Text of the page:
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ITALIAN WORD OF THE DAY

Italian word of the day: ‘Provare’

Have go with this popular verb.

Italian word of the day provare
Photo: Annie Spratt/Unsplash/Nicolas Raymond

One of the main definitions of the common Italian verb provare is ‘to try’, and if you’ve been in Italy for any length of time, you’ve probably heard it used in this sense on multiple occasions.

It can mean anything from ‘trying’ a food or drink (assaggiare, ‘to taste’, also works here):

Vuoi provare questo gelato? È buonissimo.
Do you want to try this ice cream? It’s very good.

to ‘trying on’ clothing (note that you’ll often see the reflexive form of the verb, provarsi, used in this context, but it’s not necessarily required):

Ti sei provata tutti i vestiti nel negozio.
You’ve tried on all the clothes in the shop.

Hilary Duff Clothes GIF

Ho provato il vestito in vetrina ma era troppo grande.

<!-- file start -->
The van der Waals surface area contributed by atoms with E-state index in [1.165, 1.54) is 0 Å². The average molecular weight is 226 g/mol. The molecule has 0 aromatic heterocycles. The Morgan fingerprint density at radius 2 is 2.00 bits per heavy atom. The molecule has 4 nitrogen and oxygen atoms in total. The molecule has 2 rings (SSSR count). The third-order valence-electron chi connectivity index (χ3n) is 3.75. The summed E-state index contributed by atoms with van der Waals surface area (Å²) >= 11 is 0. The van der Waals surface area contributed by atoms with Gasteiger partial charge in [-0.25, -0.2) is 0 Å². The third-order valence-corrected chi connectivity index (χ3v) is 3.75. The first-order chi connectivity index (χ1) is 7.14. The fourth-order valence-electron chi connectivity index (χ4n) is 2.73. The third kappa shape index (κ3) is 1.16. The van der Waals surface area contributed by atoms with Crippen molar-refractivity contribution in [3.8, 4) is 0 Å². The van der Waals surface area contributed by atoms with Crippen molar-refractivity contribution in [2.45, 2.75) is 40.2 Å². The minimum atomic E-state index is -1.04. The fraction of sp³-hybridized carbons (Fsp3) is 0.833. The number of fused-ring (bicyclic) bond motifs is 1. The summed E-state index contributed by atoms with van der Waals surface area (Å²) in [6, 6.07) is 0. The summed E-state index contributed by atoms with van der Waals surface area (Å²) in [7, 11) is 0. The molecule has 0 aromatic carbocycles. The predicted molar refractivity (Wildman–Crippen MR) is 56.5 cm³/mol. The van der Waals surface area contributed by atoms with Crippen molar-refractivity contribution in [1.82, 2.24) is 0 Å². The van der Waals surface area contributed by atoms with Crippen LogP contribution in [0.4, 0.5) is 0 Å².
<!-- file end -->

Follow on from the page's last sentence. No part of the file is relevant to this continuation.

I tried on the dress in the display window but it was too big.

to simply attempting any activity:

Ieri ho provato a sciare per la prima volta.
I tried skiing for the first time yesterday.

Perché non provi a parlarle?
Why don’t you try talking to her?

The Italian word for a test or quiz is una prova – literally, ‘a try’.

Penso che abbiamo tutti fallito la prova di matematica.
I think we all failed the maths test.

And testing a mic? You guessed it:

Prova, prova.
Testing, testing.

Prova Prova Audio Test Mi Senti Non Ti Sento Non C'è Campo Connessione Ti Richiamo Microfono GIF - Mic Test Mic Tap Mic Tapping GIFs
Along those same lines, a prova can also be a rehearsal for a performance and provare to rehearse:

Ho dovuto accompagnare mio figlio alla prova per la recita scolastica.
I had to drop my son off at the rehearsal for the school play.

Lo avrà provato un centinaio di volte.
He must have rehearsed it a hundred times.

while a provino – something along the lines of ‘little try’ – is an audition.

Provarci, with the pronoun ci added on the end, means to ‘try it’ (either to literally attempt something or push boundaries) or to ‘try it on’ with someone (to flirt with them and see if you get anywhere).

Non lo saprai mai se non ci provi.
You’ll never know if you don’t try (it).

Non ci provare Francesco, la mamma è stanchissima oggi.